Firmness of purpose is one of the most necessary sinews of character, and one of the best instruments of success. Without it genius wastes its efforts in a maze of inconsistencies.
~ Philip Dormer Chesterfield
I’m sitting on a bowed and weather-beaten wooden bench watching the crowds go by. Across the quad walks a former classmate, her fair, shoulder-length hair pulled back in a ponytail that bobs against her pink backpack. Her stride is determined and swift. She’s going someplace . . .
I see another group pass by. It must be in-class presentation day, for they are dressed for business. No flip-flops, fluorescent pajama bottoms or tank tops. Instead it’s shades-of-brown chinos and skirts. They are rehearsing: comparing notes; detailing segues; pointing at invisible pie charts. The appearance of purpose . . .
Me? I can’t seem to move from this bench and get on with wrapping up this semester. There is much to do, and all will get done. But at times the point seems lost.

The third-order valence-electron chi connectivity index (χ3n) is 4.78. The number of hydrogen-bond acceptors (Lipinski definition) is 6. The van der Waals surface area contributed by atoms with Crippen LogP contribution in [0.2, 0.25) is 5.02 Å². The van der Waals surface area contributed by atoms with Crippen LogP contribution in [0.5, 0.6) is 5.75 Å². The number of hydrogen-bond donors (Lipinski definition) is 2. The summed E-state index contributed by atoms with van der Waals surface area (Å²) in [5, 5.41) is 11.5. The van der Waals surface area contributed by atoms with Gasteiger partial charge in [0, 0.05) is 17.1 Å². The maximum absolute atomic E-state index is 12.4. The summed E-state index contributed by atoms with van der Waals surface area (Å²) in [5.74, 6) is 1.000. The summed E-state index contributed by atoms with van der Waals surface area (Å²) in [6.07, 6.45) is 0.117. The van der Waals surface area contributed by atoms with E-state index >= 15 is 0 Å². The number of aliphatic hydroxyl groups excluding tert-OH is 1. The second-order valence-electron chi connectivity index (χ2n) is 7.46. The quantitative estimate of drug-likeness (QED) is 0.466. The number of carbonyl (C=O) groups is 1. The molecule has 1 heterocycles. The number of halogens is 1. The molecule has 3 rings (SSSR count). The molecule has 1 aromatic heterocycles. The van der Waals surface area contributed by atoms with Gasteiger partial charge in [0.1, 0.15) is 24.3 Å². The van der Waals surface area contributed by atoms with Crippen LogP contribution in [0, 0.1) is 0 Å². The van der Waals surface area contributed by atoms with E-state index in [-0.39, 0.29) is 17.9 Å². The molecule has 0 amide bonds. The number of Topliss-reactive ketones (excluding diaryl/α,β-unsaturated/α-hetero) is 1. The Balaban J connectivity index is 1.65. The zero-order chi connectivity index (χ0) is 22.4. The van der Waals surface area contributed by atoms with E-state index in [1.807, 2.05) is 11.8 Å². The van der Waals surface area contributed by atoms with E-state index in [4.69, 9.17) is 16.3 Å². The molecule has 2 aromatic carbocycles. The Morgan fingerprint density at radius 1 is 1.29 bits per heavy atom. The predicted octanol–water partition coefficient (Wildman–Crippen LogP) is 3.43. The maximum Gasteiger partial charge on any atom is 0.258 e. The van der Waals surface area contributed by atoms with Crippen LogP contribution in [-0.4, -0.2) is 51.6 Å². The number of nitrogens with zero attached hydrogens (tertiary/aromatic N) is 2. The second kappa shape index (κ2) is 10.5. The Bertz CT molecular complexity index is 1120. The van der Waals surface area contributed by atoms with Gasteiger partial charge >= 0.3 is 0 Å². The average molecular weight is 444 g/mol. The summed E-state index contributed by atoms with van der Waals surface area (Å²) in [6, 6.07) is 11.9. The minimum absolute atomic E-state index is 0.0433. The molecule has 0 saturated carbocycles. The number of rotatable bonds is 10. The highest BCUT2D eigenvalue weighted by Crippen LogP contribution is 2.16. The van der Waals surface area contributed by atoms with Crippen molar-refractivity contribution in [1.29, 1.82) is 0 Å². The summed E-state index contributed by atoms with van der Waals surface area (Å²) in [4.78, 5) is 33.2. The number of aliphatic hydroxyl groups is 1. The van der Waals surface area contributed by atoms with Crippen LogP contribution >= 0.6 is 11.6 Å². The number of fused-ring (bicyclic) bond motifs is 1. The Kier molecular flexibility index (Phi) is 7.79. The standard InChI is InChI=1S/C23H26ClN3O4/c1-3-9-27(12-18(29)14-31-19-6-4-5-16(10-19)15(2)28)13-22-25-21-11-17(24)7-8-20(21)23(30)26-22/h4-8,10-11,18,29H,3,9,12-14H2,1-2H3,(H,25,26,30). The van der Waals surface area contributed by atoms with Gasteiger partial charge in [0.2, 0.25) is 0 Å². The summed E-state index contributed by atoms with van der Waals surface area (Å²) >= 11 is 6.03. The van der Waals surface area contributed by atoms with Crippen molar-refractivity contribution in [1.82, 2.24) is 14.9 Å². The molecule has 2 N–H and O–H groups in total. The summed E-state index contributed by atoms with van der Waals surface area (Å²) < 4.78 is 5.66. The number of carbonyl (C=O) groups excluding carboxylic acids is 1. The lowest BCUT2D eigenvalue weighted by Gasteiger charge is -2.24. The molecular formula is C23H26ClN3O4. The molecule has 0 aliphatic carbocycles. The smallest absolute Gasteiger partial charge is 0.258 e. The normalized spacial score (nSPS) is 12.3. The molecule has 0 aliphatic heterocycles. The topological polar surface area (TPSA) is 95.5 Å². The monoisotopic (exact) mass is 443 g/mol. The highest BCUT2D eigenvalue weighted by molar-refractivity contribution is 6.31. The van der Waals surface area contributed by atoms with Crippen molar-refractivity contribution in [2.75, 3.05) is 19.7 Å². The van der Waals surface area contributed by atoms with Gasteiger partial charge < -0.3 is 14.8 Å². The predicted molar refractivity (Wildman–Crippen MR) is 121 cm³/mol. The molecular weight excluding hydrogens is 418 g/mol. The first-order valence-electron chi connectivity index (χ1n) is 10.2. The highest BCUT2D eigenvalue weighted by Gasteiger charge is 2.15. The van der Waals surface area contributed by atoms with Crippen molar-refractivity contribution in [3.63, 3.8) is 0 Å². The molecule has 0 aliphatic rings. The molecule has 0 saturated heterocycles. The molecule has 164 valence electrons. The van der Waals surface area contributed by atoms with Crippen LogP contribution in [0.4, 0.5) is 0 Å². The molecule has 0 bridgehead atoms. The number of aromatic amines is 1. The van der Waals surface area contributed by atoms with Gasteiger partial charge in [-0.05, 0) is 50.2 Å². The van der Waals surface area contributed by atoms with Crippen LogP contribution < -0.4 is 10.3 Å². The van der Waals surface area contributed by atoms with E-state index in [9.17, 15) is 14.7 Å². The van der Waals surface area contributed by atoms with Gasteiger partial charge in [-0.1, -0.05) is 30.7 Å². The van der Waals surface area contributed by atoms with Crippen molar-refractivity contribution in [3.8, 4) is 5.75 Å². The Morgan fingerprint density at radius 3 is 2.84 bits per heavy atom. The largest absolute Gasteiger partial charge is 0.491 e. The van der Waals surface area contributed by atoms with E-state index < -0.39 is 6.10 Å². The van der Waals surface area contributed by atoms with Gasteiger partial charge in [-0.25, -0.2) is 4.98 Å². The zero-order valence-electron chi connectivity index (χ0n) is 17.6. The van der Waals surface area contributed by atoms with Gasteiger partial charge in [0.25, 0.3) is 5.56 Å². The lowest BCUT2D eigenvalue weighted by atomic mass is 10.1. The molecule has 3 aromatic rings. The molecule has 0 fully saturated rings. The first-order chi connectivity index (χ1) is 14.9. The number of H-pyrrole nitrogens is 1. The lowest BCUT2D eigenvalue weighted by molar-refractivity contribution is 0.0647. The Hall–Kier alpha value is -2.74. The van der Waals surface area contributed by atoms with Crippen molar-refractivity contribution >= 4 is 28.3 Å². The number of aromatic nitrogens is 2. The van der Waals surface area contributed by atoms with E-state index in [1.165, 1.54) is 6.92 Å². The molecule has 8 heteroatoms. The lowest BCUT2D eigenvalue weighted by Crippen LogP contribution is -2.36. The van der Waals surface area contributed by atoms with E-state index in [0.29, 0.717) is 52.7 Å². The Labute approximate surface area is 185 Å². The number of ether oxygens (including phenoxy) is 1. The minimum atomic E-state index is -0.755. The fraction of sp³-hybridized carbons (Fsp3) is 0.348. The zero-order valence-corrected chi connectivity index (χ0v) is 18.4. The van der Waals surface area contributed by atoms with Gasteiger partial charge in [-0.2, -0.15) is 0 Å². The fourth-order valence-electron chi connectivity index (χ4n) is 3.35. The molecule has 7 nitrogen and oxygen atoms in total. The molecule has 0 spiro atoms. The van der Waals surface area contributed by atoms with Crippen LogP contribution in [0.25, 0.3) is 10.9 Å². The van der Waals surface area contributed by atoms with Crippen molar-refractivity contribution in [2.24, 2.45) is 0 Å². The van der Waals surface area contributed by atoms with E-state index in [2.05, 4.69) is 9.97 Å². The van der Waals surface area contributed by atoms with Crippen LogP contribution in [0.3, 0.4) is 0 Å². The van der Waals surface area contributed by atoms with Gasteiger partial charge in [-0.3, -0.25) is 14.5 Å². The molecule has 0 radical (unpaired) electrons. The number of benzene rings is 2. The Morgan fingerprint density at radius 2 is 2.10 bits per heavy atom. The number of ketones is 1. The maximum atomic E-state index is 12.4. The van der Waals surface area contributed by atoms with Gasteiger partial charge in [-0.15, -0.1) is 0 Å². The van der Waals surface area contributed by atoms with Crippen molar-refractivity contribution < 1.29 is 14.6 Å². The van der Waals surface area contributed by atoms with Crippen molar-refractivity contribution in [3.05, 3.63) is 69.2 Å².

I see these kids – for some are not much older than my teenage son – and envy their place in time. Barring some tragic accident or sudden illness, they are closer to the beginning of life than the end. Time stretches before them, a tapestry waiting to be woven. I imagine they can see it, what they want it to look like as it progresses, the nuances of texture and shades of color that will be for them a masterpiece worthy of display.
I know they will make mistakes. Circumstances will lead them down unbidden roads. Perhaps they know this, that seldom do our dreams materialize exactly as we imagine. Perhaps they are too young to care. So I wish for them an attitude of purpose leavened with a dash of creativity, for navigating the unexpected takes a stern rudder . . .